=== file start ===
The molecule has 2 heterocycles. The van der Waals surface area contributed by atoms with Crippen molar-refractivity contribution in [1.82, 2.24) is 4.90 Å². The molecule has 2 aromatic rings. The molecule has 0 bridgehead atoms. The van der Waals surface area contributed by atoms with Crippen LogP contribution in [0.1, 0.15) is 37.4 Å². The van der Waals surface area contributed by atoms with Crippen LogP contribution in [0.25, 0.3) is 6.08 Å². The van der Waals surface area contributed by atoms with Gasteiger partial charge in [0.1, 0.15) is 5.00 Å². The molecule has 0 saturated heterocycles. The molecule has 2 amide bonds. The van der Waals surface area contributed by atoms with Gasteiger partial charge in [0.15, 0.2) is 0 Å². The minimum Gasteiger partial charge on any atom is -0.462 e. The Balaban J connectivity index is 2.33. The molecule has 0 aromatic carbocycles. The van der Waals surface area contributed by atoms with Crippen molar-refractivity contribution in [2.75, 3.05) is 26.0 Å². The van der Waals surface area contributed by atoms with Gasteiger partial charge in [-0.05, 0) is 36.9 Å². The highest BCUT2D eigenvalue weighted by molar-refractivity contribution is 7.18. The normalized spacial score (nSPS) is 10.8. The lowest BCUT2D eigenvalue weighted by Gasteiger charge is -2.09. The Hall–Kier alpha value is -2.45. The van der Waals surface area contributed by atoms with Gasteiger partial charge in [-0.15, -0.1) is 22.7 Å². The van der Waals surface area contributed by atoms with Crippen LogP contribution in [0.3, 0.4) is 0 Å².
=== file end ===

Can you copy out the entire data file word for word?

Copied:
The molecule has 2 heterocycles. The van der Waals surface area contributed by atoms with Crippen molar-refractivity contribution in [1.82, 2.24) is 4.90 Å². The molecule has 2 aromatic rings. The molecule has 0 bridgehead atoms. The van der Waals surface area contributed by atoms with Crippen LogP contribution in [0.1, 0.15) is 37.4 Å². The van der Waals surface area contributed by atoms with Crippen LogP contribution in [0.25, 0.3) is 6.08 Å². The van der Waals surface area contributed by atoms with Gasteiger partial charge in [0.1, 0.15) is 5.00 Å². The molecule has 0 saturated heterocycles. The molecule has 2 amide bonds. The van der Waals surface area contributed by atoms with Gasteiger partial charge in [0.15, 0.2) is 0 Å². The minimum Gasteiger partial charge on any atom is -0.462 e. The Balaban J connectivity index is 2.33. The molecule has 0 aromatic carbocycles. The van der Waals surface area contributed by atoms with Crippen molar-refractivity contribution in [2.75, 3.05) is 26.0 Å². The van der Waals surface area contributed by atoms with Gasteiger partial charge in [-0.05, 0) is 36.9 Å². The highest BCUT2D eigenvalue weighted by molar-refractivity contribution is 7.18. The normalized spacial score (nSPS) is 10.8. The lowest BCUT2D eigenvalue weighted by Gasteiger charge is -2.09. The Hall–Kier alpha value is -2.45. The van der Waals surface area contributed by atoms with Gasteiger partial charge in [-0.15, -0.1) is 22.7 Å². The van der Waals surface area contributed by atoms with Crippen LogP contribution in [0.3, 0.4) is 0 Å².